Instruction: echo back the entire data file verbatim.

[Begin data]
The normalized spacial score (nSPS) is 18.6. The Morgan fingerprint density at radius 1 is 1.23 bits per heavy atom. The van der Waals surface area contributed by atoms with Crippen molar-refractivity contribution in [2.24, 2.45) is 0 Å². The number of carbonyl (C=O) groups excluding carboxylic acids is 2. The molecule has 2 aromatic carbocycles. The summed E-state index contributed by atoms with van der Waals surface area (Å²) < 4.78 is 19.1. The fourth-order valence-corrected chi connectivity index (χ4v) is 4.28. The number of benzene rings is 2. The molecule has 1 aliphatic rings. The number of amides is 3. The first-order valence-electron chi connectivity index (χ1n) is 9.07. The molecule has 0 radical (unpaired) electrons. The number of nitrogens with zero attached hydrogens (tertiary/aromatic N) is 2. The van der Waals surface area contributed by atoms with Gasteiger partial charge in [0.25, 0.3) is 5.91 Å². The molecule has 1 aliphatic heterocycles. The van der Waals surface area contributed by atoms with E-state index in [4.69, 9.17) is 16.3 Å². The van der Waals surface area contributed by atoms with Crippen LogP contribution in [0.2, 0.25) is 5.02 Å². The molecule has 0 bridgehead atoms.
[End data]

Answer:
The normalized spacial score (nSPS) is 18.6. The Morgan fingerprint density at radius 1 is 1.23 bits per heavy atom. The van der Waals surface area contributed by atoms with Crippen molar-refractivity contribution in [2.24, 2.45) is 0 Å². The number of carbonyl (C=O) groups excluding carboxylic acids is 2. The molecule has 2 aromatic carbocycles. The summed E-state index contributed by atoms with van der Waals surface area (Å²) < 4.78 is 19.1. The fourth-order valence-corrected chi connectivity index (χ4v) is 4.28. The number of benzene rings is 2. The molecule has 1 aliphatic rings. The number of amides is 3. The first-order valence-electron chi connectivity index (χ1n) is 9.07. The molecule has 0 radical (unpaired) electrons. The number of nitrogens with zero attached hydrogens (tertiary/aromatic N) is 2. The van der Waals surface area contributed by atoms with Gasteiger partial charge in [0.25, 0.3) is 5.91 Å². The molecule has 1 aliphatic heterocycles. The van der Waals surface area contributed by atoms with E-state index in [4.69, 9.17) is 16.3 Å². The van der Waals surface area contributed by atoms with Crippen LogP contribution in [0.2, 0.25) is 5.02 Å². The molecule has 0 bridgehead atoms.